For all the STEM education hoopla these days, the "E" for engineering often seems like an afterthought at the K-12 level. And yet, recent developments suggest that the discipline is starting to make some headway in schools.
In a new Education Week story, I highlight some of those developments. Here's a quick sampling of evidence that the "E" is getting more notice:
• Exhibit A: The makers of the "nation's report card" are rolling out a new NAEP exam on literacy in technology and engineering;
• Exhibit B: The "next generation" science standards being finalized by a coalition of 26 states and outside experts are expected to thread engineering-design practices across the new standards;
• Exhibit C: The College Board and engineering advocates are giving serious consideration to developing the first-ever AP program in engineering;
• Exhibit D: Several of the best-known K-12 engineering initiatives, including Project Lead the Way's Pathway to Engineering program and the Museum of Science Boston's Engineering is Elementary, are growing by leaps and bounds;
• Exhibit E: Plenty of other in-school and out-of-school initiatives with a strong engineering focus are cropping up and/or expanding.
Exhibit F might well be the rapid emergence of more STEM-focused schools. I'm told that the "E" often doesn't get its due in these schools, though some certainly give it plenty of attention. In fact, last year I visited a new STEM high school on the campus of North Carolina State University, where the Grand Challenges for Engineering serve as a frame and inspiration for the curriculum.
I don't pretend in my story to highlight every worthy program out there. But I tried to give a flavor for what's afoot. Here, I'll briefly name a few others that I learned about, but that ended up on the cutting-room floor.
• Engineering Teaching Kits: This series of engineering lesson plans are being used by middle school math and science teachers in Central Virginia and in summer programs. The initiative was founded in 2002 by Larry G. Richards, an engineering professor at the University of Virginia, through the Virginia Middle School Engineering Education Initiative. Topics include submersible vehicles, model solar cars, and roller coaster physics.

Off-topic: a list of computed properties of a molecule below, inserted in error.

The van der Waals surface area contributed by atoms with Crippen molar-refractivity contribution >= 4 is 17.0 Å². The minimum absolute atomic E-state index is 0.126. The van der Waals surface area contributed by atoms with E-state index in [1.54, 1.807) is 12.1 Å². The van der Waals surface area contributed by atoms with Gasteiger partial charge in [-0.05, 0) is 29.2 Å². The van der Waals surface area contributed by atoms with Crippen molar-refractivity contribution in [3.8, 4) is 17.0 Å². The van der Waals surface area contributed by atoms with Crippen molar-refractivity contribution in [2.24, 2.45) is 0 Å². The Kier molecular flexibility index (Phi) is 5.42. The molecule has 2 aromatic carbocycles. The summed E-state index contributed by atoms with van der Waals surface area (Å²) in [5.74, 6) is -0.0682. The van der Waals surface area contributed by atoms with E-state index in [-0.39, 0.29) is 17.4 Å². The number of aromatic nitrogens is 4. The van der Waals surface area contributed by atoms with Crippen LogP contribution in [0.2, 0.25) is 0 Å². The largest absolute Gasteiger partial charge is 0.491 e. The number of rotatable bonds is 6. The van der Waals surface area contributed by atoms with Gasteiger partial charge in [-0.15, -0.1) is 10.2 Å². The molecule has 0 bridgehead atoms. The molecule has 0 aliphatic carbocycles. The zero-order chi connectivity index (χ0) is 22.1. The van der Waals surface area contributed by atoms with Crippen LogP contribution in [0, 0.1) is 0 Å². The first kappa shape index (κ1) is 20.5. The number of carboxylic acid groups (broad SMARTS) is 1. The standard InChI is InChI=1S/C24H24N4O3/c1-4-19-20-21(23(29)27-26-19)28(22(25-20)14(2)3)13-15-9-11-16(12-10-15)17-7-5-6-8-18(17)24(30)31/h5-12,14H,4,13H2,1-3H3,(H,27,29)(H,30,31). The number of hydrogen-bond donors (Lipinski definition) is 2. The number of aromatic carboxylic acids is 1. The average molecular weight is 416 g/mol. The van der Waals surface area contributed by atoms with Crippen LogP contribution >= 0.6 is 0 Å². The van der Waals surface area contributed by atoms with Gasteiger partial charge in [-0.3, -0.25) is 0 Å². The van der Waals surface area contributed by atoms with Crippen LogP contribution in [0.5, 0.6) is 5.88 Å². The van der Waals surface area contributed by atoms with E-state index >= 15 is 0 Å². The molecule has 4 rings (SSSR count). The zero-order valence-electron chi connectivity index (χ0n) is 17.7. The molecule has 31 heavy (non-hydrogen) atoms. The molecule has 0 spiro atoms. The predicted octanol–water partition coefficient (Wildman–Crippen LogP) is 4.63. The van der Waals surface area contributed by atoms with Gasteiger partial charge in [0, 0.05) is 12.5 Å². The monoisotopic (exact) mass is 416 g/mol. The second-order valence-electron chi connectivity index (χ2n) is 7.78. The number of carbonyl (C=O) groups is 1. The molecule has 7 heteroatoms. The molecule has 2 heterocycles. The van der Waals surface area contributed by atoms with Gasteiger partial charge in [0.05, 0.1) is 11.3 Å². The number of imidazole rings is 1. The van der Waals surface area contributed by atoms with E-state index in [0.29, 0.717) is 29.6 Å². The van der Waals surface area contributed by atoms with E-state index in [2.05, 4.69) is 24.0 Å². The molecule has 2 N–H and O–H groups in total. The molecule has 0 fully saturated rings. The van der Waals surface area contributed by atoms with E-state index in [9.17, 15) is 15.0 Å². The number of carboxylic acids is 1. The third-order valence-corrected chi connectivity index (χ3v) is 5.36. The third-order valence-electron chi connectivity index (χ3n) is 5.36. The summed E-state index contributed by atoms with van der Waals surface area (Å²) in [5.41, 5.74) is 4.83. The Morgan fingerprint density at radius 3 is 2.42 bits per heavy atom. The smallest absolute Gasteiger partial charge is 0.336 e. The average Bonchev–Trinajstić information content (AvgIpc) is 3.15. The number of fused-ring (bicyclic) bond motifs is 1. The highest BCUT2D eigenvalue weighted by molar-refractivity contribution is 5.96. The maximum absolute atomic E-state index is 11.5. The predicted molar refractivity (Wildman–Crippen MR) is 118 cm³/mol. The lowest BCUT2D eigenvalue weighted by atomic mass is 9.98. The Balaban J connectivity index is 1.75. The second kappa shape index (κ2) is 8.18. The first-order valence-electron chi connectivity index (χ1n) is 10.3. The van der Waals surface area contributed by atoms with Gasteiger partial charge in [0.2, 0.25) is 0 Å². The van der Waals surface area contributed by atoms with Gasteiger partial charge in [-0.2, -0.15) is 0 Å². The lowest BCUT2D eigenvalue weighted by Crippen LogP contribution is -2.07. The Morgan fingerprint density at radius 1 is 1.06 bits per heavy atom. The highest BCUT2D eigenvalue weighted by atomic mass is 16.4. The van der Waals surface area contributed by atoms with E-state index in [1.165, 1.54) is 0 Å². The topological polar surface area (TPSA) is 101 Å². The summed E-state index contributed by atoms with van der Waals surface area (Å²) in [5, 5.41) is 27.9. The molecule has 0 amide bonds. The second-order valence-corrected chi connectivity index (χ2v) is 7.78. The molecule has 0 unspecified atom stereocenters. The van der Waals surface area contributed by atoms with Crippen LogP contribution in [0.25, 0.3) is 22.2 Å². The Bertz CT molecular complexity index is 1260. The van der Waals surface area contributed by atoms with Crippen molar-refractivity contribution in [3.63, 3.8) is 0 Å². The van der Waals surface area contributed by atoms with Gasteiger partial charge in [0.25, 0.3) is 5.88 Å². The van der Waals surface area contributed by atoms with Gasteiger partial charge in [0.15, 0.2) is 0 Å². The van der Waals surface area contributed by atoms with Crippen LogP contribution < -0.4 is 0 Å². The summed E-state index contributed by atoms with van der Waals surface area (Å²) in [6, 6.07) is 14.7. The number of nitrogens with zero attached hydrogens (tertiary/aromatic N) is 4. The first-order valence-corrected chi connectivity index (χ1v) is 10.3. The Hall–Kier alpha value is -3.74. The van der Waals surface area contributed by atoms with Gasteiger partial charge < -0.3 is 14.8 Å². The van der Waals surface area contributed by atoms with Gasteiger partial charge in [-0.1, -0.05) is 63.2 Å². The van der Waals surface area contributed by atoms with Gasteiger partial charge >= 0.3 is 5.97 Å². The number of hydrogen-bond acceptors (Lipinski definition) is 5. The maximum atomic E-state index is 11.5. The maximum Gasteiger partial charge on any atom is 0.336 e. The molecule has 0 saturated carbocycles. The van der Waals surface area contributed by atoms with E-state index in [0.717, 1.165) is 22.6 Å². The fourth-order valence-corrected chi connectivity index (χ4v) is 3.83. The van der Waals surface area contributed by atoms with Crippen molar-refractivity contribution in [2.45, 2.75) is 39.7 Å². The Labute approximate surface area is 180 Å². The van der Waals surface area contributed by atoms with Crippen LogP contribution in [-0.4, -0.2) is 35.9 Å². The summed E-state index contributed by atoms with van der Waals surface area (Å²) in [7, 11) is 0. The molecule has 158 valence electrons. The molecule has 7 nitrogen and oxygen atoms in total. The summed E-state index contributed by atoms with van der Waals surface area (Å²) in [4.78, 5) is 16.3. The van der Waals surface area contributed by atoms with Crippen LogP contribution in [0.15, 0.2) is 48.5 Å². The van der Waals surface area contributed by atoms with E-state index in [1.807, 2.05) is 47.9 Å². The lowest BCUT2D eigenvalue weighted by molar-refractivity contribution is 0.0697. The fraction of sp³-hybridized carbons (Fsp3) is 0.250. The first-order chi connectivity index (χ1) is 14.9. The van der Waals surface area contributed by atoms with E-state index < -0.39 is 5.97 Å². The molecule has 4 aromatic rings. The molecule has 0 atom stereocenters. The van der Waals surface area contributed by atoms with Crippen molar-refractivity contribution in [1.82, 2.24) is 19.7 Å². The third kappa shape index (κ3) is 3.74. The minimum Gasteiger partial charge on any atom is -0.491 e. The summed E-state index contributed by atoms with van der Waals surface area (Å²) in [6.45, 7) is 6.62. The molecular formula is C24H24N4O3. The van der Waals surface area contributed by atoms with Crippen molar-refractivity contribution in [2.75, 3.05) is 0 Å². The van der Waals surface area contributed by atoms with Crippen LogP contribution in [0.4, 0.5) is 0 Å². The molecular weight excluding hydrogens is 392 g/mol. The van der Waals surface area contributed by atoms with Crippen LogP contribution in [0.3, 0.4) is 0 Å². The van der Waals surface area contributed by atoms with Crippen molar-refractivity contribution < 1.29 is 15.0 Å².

• STOMP at Tufts University: This program (Student Teacher Outreach Mentorship Program) pairs up Tufts University graduate and undergraduate students with K-12 teachers in the greater Boston area to create an engineering curriculum that reaches across all disciplines, piques the students' interests in engineering, and improves students' problem-solving skills.
• FIRST: Founded by inventor Dean Kamen, this organization now hosts five competition programs that seek to inspire young people to become leaders in the STEM fields by engaging them in mentor-based programs that build engineering, science, and technology skills. The programs include the FIRST Robotics Competition for grades 9-12 and the FIRST Lego League for grades 4-8. For the 2012-13 season, it's projected to reach more than 300,000 young people.
• Engineering Pathways Partnership Project: Led by the Science Foundation Arizona in partnership with Cochise College, this program for rural Arizona communities aims to build a comprehensive engineering pathway for young people, starting in middle and high school, that leads toward degrees and credentials that help build the local aerospace and defense workforce.
Lemelson-MIT Program: Sixteen teams of students, teachers, and mentors pursue yearlong invention projects that address real-world problems through this program from the Massachusetts Institute of Technology, run by its school of engineering. This year's team projects include the invention of a life jacket for prolonged search and rescue and a bacteria-powered battery.
Know of other promising K-12 engineering initiatives? Post a comment and share it with our readers!
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